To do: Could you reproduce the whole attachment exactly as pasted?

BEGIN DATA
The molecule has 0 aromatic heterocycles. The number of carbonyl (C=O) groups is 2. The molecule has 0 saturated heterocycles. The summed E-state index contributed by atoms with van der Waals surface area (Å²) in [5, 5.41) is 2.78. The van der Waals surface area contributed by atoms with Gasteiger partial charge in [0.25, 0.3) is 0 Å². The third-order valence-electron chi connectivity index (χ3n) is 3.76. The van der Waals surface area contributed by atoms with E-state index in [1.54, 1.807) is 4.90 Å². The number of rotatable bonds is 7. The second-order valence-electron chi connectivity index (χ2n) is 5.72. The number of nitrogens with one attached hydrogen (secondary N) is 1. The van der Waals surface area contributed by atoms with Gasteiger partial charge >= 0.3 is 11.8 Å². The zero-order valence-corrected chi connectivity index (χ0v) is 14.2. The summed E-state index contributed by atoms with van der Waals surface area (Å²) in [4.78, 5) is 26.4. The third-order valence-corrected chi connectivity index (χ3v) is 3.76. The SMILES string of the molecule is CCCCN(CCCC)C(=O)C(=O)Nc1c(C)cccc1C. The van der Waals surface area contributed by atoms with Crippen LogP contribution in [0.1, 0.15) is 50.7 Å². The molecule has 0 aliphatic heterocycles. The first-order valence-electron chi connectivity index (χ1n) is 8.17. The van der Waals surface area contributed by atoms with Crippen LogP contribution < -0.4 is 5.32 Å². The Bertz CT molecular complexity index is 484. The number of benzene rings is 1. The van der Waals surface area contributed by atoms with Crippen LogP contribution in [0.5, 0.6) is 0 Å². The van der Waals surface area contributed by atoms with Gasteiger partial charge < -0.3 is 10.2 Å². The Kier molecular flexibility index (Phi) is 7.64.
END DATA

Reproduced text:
The molecule has 0 aromatic heterocycles. The number of carbonyl (C=O) groups is 2. The molecule has 0 saturated heterocycles. The summed E-state index contributed by atoms with van der Waals surface area (Å²) in [5, 5.41) is 2.78. The van der Waals surface area contributed by atoms with Gasteiger partial charge in [0.25, 0.3) is 0 Å². The third-order valence-electron chi connectivity index (χ3n) is 3.76. The van der Waals surface area contributed by atoms with E-state index in [1.54, 1.807) is 4.90 Å². The number of rotatable bonds is 7. The second-order valence-electron chi connectivity index (χ2n) is 5.72. The number of nitrogens with one attached hydrogen (secondary N) is 1. The van der Waals surface area contributed by atoms with Gasteiger partial charge >= 0.3 is 11.8 Å². The zero-order valence-corrected chi connectivity index (χ0v) is 14.2. The summed E-state index contributed by atoms with van der Waals surface area (Å²) in [4.78, 5) is 26.4. The third-order valence-corrected chi connectivity index (χ3v) is 3.76. The SMILES string of the molecule is CCCCN(CCCC)C(=O)C(=O)Nc1c(C)cccc1C. The van der Waals surface area contributed by atoms with Crippen LogP contribution in [0.1, 0.15) is 50.7 Å². The molecule has 0 aliphatic heterocycles. The first-order valence-electron chi connectivity index (χ1n) is 8.17. The van der Waals surface area contributed by atoms with Crippen LogP contribution < -0.4 is 5.32 Å². The Bertz CT molecular complexity index is 484. The number of benzene rings is 1. The van der Waals surface area contributed by atoms with Crippen LogP contribution in [0.5, 0.6) is 0 Å². The van der Waals surface area contributed by atoms with Gasteiger partial charge < -0.3 is 10.2 Å². The Kier molecular flexibility index (Phi) is 7.64.